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Re: LANG: owl:ontology

From: Jim Hendler <hendler@cs.umd.edu>
Date: Wed, 18 Sep 2002 11:11:56 -0400
Message-Id: <p0511170fb9ae38b4fe94@[205.253.57.80]>
To: "Christopher Welty" <welty@us.ibm.com>, www-webont-wg@w3.org

At 9:49 AM -0400 9/18/02, Christopher Welty wrote:
>Jim,
>
>In your example below, that the builder of URI2 may not have "intended"
>for all of URI1 to be loaded when importing URI1:foo is too bad.  One of
>the most common and (I think) important reasons to build a million-node
>graph around a set of symbols to to ensure those symbols are used
>correctly, and to prevent them from being used incorrectly.  The ontology
>helps to enforce that the intended meaning is maintained.
>
>If someone wants to import just one symbol from my ontology, then they
>have to get all of my ontology so that they get all the constraints and
>inter-relationships that help clarify the meaning of that symbol wrt
>others.   I *don't care* if that's what the user intended - that's what I,
>the designer of the ontology, intended: dont misuse my symbols!
>
>If this isn't enforced, then borrowing symbols from other ontologies is
>meaningless and serves no purpose.  There is nothing to gain from using
>URI1:foo if you aren't getting all of the ontology around URI1:foo - you
>may as well just make up your own symbol in URI2, because that's all it
>is.  If you are borrowing URI1:foo because "you mean the same thing", then
>importing the whole ontology that enforces that meaning should have no bad
>consequence.
>
>Of course ontologies can always be built in a modular way so that if there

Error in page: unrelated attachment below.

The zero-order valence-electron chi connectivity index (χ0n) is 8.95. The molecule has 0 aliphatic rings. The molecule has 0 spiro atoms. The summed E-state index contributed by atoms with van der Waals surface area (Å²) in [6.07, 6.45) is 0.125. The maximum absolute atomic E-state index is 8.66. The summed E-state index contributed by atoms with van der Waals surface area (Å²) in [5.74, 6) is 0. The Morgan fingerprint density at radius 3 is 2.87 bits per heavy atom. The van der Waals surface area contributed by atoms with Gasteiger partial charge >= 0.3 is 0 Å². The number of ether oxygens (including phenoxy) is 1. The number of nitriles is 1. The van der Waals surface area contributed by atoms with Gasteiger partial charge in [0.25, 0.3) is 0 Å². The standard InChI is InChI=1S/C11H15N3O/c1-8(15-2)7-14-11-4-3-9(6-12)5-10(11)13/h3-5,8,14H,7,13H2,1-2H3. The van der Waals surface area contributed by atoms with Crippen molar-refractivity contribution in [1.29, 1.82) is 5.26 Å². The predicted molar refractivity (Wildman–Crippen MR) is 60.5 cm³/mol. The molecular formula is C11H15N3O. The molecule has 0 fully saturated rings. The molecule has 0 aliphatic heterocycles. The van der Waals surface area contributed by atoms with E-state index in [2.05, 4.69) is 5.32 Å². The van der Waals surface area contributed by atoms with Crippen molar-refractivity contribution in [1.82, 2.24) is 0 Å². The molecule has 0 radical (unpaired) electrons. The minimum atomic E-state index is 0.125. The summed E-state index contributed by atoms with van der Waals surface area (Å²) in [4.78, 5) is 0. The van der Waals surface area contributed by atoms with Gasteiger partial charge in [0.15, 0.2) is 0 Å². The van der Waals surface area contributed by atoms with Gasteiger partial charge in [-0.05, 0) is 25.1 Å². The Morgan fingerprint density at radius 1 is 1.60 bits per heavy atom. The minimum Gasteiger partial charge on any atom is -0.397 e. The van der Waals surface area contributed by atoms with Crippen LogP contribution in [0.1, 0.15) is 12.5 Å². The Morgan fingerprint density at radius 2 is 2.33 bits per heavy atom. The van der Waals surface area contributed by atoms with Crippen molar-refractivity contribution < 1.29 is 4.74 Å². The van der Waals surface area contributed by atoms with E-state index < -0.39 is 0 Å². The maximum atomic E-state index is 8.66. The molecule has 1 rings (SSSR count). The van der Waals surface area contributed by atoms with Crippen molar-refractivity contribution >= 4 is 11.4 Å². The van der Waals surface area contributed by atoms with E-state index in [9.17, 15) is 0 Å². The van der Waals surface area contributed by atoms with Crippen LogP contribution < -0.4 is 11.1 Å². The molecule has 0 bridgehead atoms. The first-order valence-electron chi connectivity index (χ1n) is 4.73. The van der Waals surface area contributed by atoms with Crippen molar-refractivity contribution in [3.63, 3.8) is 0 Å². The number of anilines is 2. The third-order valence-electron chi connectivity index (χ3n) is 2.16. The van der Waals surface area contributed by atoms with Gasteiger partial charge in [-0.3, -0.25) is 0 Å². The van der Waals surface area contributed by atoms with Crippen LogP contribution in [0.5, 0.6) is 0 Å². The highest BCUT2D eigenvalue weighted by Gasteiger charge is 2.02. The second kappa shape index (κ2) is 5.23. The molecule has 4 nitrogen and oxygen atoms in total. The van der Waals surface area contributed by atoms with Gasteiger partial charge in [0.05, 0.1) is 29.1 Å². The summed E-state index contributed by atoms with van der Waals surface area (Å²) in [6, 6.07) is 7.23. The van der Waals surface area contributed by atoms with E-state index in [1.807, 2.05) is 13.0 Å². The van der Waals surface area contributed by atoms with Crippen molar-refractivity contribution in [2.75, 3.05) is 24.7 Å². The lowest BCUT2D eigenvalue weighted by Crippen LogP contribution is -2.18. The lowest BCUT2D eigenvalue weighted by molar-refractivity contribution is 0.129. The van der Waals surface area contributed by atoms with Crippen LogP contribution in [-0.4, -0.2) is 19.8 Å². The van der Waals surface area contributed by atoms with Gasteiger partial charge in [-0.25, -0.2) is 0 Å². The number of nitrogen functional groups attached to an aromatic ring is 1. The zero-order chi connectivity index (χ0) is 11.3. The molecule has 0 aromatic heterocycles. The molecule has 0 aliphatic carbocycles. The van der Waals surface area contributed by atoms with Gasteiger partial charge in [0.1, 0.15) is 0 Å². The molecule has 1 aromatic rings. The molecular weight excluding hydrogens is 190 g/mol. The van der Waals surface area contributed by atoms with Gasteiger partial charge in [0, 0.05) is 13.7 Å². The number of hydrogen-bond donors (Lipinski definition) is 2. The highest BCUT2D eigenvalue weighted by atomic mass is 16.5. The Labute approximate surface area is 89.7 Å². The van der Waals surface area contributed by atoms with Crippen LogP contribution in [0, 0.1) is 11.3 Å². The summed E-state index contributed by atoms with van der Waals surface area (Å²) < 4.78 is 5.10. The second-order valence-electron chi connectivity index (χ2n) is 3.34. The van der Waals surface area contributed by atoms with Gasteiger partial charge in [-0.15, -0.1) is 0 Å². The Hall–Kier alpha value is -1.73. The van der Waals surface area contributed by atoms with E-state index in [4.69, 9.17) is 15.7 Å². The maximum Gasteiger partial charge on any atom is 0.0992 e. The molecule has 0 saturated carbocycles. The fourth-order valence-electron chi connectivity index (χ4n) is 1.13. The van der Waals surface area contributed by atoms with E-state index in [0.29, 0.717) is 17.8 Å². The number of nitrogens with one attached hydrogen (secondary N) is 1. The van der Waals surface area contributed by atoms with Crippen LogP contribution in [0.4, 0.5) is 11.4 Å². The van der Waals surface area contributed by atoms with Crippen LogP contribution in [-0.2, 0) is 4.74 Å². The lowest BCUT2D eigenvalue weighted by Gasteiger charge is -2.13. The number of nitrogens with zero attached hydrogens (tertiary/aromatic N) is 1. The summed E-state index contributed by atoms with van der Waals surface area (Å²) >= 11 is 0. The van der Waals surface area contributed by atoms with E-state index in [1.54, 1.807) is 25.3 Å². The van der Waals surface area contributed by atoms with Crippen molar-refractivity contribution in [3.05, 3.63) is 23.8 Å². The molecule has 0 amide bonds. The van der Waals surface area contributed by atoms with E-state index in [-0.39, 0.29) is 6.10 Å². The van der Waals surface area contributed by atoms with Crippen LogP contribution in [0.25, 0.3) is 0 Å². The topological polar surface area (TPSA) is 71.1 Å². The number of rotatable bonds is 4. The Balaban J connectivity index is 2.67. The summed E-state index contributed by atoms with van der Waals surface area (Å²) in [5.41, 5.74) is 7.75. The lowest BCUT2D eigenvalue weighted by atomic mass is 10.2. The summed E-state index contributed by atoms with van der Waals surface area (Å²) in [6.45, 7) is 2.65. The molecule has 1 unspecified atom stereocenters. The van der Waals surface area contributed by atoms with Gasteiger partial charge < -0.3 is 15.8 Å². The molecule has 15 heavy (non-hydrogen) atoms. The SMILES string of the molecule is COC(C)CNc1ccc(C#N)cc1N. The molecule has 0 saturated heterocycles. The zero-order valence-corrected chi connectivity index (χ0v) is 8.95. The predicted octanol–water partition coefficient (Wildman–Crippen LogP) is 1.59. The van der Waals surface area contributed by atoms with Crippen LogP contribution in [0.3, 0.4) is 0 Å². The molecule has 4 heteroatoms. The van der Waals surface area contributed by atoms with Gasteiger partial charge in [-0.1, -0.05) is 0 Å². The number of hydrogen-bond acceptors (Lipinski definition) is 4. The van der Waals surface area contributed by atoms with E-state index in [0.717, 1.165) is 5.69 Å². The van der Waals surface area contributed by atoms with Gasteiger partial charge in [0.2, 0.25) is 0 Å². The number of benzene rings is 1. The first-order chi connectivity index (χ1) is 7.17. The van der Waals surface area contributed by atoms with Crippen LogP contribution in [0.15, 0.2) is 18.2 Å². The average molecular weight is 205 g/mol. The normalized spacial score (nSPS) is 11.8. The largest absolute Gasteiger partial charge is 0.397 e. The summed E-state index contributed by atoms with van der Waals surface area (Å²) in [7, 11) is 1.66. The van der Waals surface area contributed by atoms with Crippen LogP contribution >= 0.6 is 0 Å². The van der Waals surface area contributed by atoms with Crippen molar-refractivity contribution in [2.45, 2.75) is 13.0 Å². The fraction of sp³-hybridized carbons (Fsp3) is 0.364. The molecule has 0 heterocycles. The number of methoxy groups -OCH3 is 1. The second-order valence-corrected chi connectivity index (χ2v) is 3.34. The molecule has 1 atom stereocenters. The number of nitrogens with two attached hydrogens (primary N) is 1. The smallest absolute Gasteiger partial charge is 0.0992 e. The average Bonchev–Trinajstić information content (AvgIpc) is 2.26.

>is a small subset of the symbols that can be exported idependently of
>others (a top level ontology would be one kind of example) then they are
>all in a smaller ontology that is imported, but that is more of an
>engineering issue.
>
>-Chris

Chris, what can I say except I can't disagree more (but am willing to 
look for compromise).

Here's real world experience - one of my students wanted to put on 
her web page that she had a stuffed penguin on top of her monitor. 
She eventually created the following in her ontology

>:isOnTopOf a rdfs:Property;
>	rdfs:Domain cyc:ExistingObject;
>	rdfs:Range cyc:ExistingObject.
>
>:Penguin a daml:Class;
>	rdfs:subClassOf cyc:Bird.
>

in her instances information she asserted

>:penguin1 a our:Penguin;
>	our:isOnTopOf :mymonitor.
>

So she has linked her stuff into CYC in some sense, but it clear to 
me that I must be able to read her ontology and use it without having 
to bring in the entirety of the HUGE cyc graph.

Now, we can get into a deep philosophical issue - do we want to say 
she intended to include all the semantics of open cyc (answer: she 
said "no" :->) or more importantly, should the CYC folks be saying by 
packaging it all together it is all of nothing.  But what I'm after 
is that she found something useful, it made it easy for her to 
express what she wanted on the Semantic Web, and I believe strongly 
(my drop dead issue) that we want to encourage this kind of use (see 
my article at http://www.cs.umd.edu/~hendler/AgentWeb.html which has 
some suggested use cases for ontology extension, modification, 
linking, etc).

In short, I see this as a use case that drives what Peter said:

At 10:40 AM -0400 9/18/02, Peter F. Patel-Schneider wrote:
>
>As far as I can see the only viable route is to be able to use resources
>without committing to anything related to that resource.  To commit to
>something in some other ontology/document, use imports.



-- 
Professor James Hendler				  hendler@cs.umd.edu
Director, Semantic Web and Agent Technologies	  301-405-2696
Maryland Information and Network Dynamics Lab.	  301-405-6707 (Fax)
Univ of Maryland, College Park, MD 20742	  240-731-3822 (Cell)
http://www.cs.umd.edu/users/hendler
Received on Wednesday, 18 September 2002 11:12:03 GMT

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